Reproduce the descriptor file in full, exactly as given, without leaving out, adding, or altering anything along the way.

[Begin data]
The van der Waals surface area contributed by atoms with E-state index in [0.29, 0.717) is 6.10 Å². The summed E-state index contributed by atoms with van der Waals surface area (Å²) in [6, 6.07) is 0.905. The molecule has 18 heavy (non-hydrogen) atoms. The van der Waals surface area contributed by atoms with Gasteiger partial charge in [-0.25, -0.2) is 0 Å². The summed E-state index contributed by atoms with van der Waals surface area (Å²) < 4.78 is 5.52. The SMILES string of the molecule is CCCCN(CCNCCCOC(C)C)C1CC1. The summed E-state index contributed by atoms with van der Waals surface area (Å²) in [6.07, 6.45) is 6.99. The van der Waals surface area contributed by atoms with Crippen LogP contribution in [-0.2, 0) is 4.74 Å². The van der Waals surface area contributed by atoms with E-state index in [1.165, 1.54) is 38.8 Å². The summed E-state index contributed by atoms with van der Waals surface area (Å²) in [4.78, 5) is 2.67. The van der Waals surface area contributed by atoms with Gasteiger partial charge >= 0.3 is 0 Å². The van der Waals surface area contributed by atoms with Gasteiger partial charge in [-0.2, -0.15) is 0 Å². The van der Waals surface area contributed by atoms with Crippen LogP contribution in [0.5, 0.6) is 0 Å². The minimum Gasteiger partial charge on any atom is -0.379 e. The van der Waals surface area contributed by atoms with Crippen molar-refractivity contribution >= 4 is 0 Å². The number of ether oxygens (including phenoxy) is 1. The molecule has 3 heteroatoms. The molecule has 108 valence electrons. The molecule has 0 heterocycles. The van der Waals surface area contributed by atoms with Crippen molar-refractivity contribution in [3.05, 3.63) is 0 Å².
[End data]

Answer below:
The van der Waals surface area contributed by atoms with E-state index in [0.29, 0.717) is 6.10 Å². The summed E-state index contributed by atoms with van der Waals surface area (Å²) in [6, 6.07) is 0.905. The molecule has 18 heavy (non-hydrogen) atoms. The van der Waals surface area contributed by atoms with Gasteiger partial charge in [-0.25, -0.2) is 0 Å². The summed E-state index contributed by atoms with van der Waals surface area (Å²) < 4.78 is 5.52. The SMILES string of the molecule is CCCCN(CCNCCCOC(C)C)C1CC1. The summed E-state index contributed by atoms with van der Waals surface area (Å²) in [6.07, 6.45) is 6.99. The van der Waals surface area contributed by atoms with Crippen LogP contribution in [-0.2, 0) is 4.74 Å². The van der Waals surface area contributed by atoms with E-state index in [1.165, 1.54) is 38.8 Å². The summed E-state index contributed by atoms with van der Waals surface area (Å²) in [4.78, 5) is 2.67. The van der Waals surface area contributed by atoms with Gasteiger partial charge >= 0.3 is 0 Å². The van der Waals surface area contributed by atoms with Gasteiger partial charge in [-0.2, -0.15) is 0 Å². The van der Waals surface area contributed by atoms with Crippen LogP contribution in [0.5, 0.6) is 0 Å². The minimum Gasteiger partial charge on any atom is -0.379 e. The van der Waals surface area contributed by atoms with Crippen molar-refractivity contribution >= 4 is 0 Å². The number of ether oxygens (including phenoxy) is 1. The molecule has 3 heteroatoms. The molecule has 108 valence electrons. The molecule has 0 heterocycles. The van der Waals surface area contributed by atoms with Crippen molar-refractivity contribution in [3.05, 3.63) is 0 Å².